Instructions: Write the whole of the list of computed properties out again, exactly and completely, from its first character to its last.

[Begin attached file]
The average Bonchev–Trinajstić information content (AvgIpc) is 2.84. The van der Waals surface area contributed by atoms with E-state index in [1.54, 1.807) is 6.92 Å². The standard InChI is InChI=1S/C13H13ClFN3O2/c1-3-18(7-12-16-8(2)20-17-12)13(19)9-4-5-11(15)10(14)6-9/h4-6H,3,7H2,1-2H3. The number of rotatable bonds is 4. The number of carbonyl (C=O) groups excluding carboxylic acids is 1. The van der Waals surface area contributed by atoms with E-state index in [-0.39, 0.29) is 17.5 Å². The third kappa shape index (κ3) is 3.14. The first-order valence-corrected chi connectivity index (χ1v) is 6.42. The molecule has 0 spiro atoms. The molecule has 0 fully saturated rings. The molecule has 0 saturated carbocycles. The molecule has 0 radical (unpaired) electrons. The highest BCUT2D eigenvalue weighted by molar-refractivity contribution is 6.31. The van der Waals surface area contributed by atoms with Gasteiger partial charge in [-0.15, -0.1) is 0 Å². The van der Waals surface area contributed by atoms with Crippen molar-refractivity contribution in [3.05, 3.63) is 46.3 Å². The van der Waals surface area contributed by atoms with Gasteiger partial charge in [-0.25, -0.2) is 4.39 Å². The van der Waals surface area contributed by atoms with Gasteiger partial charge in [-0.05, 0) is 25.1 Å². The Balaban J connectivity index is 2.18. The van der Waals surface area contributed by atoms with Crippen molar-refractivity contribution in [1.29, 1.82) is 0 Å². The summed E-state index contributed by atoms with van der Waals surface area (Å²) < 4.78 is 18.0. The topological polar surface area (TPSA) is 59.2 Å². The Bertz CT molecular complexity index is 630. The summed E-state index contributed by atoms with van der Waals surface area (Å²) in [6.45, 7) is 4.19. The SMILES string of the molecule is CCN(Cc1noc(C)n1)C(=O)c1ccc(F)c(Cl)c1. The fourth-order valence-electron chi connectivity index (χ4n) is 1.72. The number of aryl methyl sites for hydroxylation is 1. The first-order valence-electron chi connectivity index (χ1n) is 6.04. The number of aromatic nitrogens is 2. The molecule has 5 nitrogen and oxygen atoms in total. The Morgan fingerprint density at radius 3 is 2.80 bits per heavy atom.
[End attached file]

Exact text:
The average Bonchev–Trinajstić information content (AvgIpc) is 2.84. The van der Waals surface area contributed by atoms with E-state index in [1.54, 1.807) is 6.92 Å². The standard InChI is InChI=1S/C13H13ClFN3O2/c1-3-18(7-12-16-8(2)20-17-12)13(19)9-4-5-11(15)10(14)6-9/h4-6H,3,7H2,1-2H3. The number of rotatable bonds is 4. The number of carbonyl (C=O) groups excluding carboxylic acids is 1. The van der Waals surface area contributed by atoms with E-state index in [-0.39, 0.29) is 17.5 Å². The third kappa shape index (κ3) is 3.14. The first-order valence-corrected chi connectivity index (χ1v) is 6.42. The molecule has 0 spiro atoms. The molecule has 0 fully saturated rings. The molecule has 0 saturated carbocycles. The molecule has 0 radical (unpaired) electrons. The highest BCUT2D eigenvalue weighted by molar-refractivity contribution is 6.31. The van der Waals surface area contributed by atoms with Gasteiger partial charge in [-0.15, -0.1) is 0 Å². The van der Waals surface area contributed by atoms with Crippen molar-refractivity contribution in [3.05, 3.63) is 46.3 Å². The van der Waals surface area contributed by atoms with Gasteiger partial charge in [-0.25, -0.2) is 4.39 Å². The van der Waals surface area contributed by atoms with Gasteiger partial charge in [-0.05, 0) is 25.1 Å². The Balaban J connectivity index is 2.18. The van der Waals surface area contributed by atoms with Crippen molar-refractivity contribution in [1.29, 1.82) is 0 Å². The summed E-state index contributed by atoms with van der Waals surface area (Å²) < 4.78 is 18.0. The topological polar surface area (TPSA) is 59.2 Å². The Bertz CT molecular complexity index is 630. The summed E-state index contributed by atoms with van der Waals surface area (Å²) in [6.45, 7) is 4.19. The SMILES string of the molecule is CCN(Cc1noc(C)n1)C(=O)c1ccc(F)c(Cl)c1. The fourth-order valence-electron chi connectivity index (χ4n) is 1.72. The number of aryl methyl sites for hydroxylation is 1. The first-order valence-electron chi connectivity index (χ1n) is 6.04. The number of aromatic nitrogens is 2. The molecule has 5 nitrogen and oxygen atoms in total. The Morgan fingerprint density at radius 3 is 2.80 bits per heavy atom.